2) Babel – somehow this movie has gained a reputation as being overly earnest and politically correct. Those people obviously didn’t see the same movie I did. Alejandro Gonzalez Innaritu’s smartly observed mosaic of life on three continents takes his usual intertwining storyline gimmick to a new level of sophistication. An incredible film that anyone who gives a damn about the world around them should see. But politically correct? Tell that to the Moroccans! (If I ever get injured in a place like that, just shoot me and get it over with. Please.) If Abigail Breslin doesn’t get that Supporting Actress Oscar, it should go to Rinko Kikuchi, a young Japanese actress who I’d never seen before, but hope to see again many times. Fantastic piece of work.

1) The Departed – I’m not one of those people who insist that “Scorsese should only do gangster films”. Bullshit! Marty has earned the right to do whatever he wants, and he’s proven he can pull off just about anything. Well, anything but Gangs of New York, which technically is a gangster film. But there’s no denying that he’s firing on all cylinders with this one, a remake (of the HK cop film Infernal Affairs) good enough to make me forget that the original even existed. Everyone’s at the top of their game, even Mark Wahlberg who for my money hasn’t given a great performance since Boogie Nights. Until now. Not to mention the wonderfully over-the-top Nicholson, the fantastic DiCaprio, Damon, Vera Farmiga, Alec Baldwin and Martin Sheen! Great soundtrack, great cinematography, great editing – hell, I’ll bet the catering on the set was awesome! Scorsese at his best is just cinematic bliss. It’s no surprise that this was his biggest commercial hit ever – I mean, why wouldn’t it be? I can’t imagine anyone with even half a brain not liking this film. But please, enough with the sequel talk. The Departed deserves to stand on its own.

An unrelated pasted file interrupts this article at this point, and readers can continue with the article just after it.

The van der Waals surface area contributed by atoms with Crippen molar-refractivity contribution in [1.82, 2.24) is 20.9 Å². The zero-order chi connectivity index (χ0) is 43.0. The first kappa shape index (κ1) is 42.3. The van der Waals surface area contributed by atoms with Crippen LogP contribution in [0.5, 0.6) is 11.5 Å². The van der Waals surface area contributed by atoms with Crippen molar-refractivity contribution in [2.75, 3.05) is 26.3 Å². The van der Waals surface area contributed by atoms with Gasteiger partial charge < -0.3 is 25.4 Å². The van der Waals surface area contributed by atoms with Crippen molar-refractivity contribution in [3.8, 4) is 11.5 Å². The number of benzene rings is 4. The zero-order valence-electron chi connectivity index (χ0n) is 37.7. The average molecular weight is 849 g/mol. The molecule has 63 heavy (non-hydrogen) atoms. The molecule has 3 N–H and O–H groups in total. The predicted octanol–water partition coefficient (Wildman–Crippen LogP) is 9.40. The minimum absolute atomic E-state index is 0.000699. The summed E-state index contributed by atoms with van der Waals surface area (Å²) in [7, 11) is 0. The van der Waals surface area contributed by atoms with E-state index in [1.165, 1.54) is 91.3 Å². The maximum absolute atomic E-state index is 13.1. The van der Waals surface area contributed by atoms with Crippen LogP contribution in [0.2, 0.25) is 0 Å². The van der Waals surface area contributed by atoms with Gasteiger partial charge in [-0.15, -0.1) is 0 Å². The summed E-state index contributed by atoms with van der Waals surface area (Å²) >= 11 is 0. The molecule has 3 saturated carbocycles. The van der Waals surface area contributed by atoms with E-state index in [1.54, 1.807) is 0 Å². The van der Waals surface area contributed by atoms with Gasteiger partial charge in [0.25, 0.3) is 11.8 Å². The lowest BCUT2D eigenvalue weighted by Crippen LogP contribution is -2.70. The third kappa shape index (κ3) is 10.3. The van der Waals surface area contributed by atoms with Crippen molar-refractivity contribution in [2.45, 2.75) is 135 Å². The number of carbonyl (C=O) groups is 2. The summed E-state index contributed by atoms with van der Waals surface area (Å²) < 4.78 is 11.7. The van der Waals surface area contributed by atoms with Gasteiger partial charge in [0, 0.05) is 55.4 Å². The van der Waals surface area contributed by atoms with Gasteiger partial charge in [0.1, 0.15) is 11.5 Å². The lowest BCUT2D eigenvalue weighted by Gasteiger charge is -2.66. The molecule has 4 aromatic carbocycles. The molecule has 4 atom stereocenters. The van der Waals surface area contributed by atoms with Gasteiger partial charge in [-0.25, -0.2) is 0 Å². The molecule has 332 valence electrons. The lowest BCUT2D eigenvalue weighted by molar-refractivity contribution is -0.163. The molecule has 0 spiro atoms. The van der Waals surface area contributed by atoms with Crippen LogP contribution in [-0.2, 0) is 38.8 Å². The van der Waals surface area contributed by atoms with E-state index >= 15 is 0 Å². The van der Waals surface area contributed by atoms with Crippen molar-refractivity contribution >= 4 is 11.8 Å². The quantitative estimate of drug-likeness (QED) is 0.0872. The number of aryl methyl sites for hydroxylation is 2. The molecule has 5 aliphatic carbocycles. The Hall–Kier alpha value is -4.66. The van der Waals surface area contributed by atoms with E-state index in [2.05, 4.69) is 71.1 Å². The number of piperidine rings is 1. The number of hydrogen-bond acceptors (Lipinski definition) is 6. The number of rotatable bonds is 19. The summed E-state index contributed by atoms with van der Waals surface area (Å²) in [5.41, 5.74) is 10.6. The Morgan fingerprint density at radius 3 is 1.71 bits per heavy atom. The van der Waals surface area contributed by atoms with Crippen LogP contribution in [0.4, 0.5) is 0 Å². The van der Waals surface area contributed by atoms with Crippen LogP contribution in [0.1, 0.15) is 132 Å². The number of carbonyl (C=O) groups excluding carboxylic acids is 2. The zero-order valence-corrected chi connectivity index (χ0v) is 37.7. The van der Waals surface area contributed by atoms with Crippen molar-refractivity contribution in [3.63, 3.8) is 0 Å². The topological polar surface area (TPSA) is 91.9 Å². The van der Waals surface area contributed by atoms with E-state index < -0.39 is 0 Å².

Well, there you have it. Once the Oscars are over in a couple of weeks, we can put 2006 to bed for good. My thoughts on this year’s lineup? Seems pretty good, actually. I have few genuine complaints. For once it seems like the Academy was actually paying attention. I have to say that I’m really rooting for Scorsese this year – give him the damn Oscar and get it over with! How much longer does the man have to wait? Doesn’t seem like the competition is really that strong this year, so even if another movie wins Best Picture, the time is absolutely right for him to win Best Director. And he deserves it.

More than the Oscars though, I’m looking forward to 2007’s lineup really getting started. For me, the heavy hitters will begin with the March 2 release of David Fincher’s Zodiac, a film that I am foaming at the mouth to see. Of course there are tons of films I’m looking forward to seeing this year, but that’s the first big one as far as I’m concerned. So far, not much has interested me except Joe Carnahan’s surprisingly fun Smokin’ Aces (how did that get buried in January?) and Luc Besson’s bizarre kiddie flick Arthur and the Invisibles (I didn’t hate it, but good lord, what a weird film). As usual, I’ve spent much of the first two months of the year catching up on the films I wanted to see last year. Now it feels like this year can finally get off the ground, and there are plenty of treats, big and small, to look forward to. As always, I can’t wait to start digging in.

But for God’s sake, if I ever decide to sit through Norbit, stop me however you can. Use physical force if you have to. I’ll thank you later.